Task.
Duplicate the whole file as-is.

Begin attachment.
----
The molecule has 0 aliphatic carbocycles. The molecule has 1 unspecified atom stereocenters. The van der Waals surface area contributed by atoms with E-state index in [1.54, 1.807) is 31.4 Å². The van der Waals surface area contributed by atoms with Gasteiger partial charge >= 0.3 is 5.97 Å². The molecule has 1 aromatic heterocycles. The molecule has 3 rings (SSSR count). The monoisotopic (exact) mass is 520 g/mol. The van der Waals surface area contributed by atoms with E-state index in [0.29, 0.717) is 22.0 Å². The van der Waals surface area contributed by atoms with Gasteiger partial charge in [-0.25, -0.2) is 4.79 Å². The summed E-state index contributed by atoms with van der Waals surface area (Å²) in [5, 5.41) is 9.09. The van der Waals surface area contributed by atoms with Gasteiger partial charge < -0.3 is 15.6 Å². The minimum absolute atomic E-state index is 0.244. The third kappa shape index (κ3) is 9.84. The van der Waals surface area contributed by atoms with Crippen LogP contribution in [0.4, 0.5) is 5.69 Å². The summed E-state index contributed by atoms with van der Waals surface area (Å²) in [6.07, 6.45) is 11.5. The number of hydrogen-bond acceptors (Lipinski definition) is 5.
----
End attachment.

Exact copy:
The molecule has 0 aliphatic carbocycles. The molecule has 1 unspecified atom stereocenters. The van der Waals surface area contributed by atoms with E-state index in [1.54, 1.807) is 31.4 Å². The van der Waals surface area contributed by atoms with Gasteiger partial charge >= 0.3 is 5.97 Å². The molecule has 1 aromatic heterocycles. The molecule has 3 rings (SSSR count). The monoisotopic (exact) mass is 520 g/mol. The van der Waals surface area contributed by atoms with E-state index in [0.29, 0.717) is 22.0 Å². The van der Waals surface area contributed by atoms with Gasteiger partial charge in [-0.25, -0.2) is 4.79 Å². The summed E-state index contributed by atoms with van der Waals surface area (Å²) in [5, 5.41) is 9.09. The van der Waals surface area contributed by atoms with Gasteiger partial charge < -0.3 is 15.6 Å². The minimum absolute atomic E-state index is 0.244. The third kappa shape index (κ3) is 9.84. The van der Waals surface area contributed by atoms with Crippen LogP contribution in [0.4, 0.5) is 5.69 Å². The summed E-state index contributed by atoms with van der Waals surface area (Å²) in [6.07, 6.45) is 11.5. The number of hydrogen-bond acceptors (Lipinski definition) is 5.